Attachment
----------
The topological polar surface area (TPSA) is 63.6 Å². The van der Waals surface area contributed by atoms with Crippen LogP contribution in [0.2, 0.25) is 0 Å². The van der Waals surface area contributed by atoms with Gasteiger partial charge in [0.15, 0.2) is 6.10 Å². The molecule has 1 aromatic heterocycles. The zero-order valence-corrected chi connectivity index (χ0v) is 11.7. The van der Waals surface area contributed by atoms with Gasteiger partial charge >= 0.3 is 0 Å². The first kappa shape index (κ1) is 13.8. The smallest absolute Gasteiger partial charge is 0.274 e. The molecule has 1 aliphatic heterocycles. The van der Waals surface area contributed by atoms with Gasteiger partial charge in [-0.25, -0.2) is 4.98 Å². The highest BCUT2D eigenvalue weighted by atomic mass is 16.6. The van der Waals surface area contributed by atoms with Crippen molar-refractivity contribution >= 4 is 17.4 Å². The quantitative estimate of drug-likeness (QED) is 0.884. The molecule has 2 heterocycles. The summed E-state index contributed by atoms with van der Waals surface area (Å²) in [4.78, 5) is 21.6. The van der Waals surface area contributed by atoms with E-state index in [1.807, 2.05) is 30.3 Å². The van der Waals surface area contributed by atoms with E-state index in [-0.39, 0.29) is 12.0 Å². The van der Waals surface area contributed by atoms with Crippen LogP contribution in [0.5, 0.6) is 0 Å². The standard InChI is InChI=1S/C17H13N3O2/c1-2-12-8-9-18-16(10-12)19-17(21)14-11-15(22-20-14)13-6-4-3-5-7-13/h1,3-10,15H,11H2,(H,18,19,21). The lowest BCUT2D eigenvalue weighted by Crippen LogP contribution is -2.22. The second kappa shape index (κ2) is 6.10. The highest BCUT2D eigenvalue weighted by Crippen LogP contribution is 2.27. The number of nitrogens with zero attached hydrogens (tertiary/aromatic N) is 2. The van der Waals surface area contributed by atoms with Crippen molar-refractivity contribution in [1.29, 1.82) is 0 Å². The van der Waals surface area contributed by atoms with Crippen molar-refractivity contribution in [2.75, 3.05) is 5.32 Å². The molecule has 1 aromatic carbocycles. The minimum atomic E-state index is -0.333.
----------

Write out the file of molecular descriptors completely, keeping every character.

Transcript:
The topological polar surface area (TPSA) is 63.6 Å². The van der Waals surface area contributed by atoms with Crippen LogP contribution in [0.2, 0.25) is 0 Å². The van der Waals surface area contributed by atoms with Gasteiger partial charge in [0.15, 0.2) is 6.10 Å². The molecule has 1 aromatic heterocycles. The zero-order valence-corrected chi connectivity index (χ0v) is 11.7. The van der Waals surface area contributed by atoms with Gasteiger partial charge >= 0.3 is 0 Å². The first kappa shape index (κ1) is 13.8. The smallest absolute Gasteiger partial charge is 0.274 e. The molecule has 1 aliphatic heterocycles. The van der Waals surface area contributed by atoms with Gasteiger partial charge in [-0.25, -0.2) is 4.98 Å². The highest BCUT2D eigenvalue weighted by atomic mass is 16.6. The van der Waals surface area contributed by atoms with Crippen molar-refractivity contribution >= 4 is 17.4 Å². The quantitative estimate of drug-likeness (QED) is 0.884. The molecule has 2 heterocycles. The summed E-state index contributed by atoms with van der Waals surface area (Å²) in [4.78, 5) is 21.6. The van der Waals surface area contributed by atoms with E-state index in [1.807, 2.05) is 30.3 Å². The van der Waals surface area contributed by atoms with E-state index in [-0.39, 0.29) is 12.0 Å². The van der Waals surface area contributed by atoms with Crippen LogP contribution in [0.5, 0.6) is 0 Å². The standard InChI is InChI=1S/C17H13N3O2/c1-2-12-8-9-18-16(10-12)19-17(21)14-11-15(22-20-14)13-6-4-3-5-7-13/h1,3-10,15H,11H2,(H,18,19,21). The lowest BCUT2D eigenvalue weighted by Crippen LogP contribution is -2.22. The second kappa shape index (κ2) is 6.10. The highest BCUT2D eigenvalue weighted by Crippen LogP contribution is 2.27. The number of nitrogens with zero attached hydrogens (tertiary/aromatic N) is 2. The van der Waals surface area contributed by atoms with Crippen molar-refractivity contribution in [1.29, 1.82) is 0 Å². The van der Waals surface area contributed by atoms with Crippen molar-refractivity contribution in [2.75, 3.05) is 5.32 Å². The molecule has 1 aromatic carbocycles. The minimum atomic E-state index is -0.333.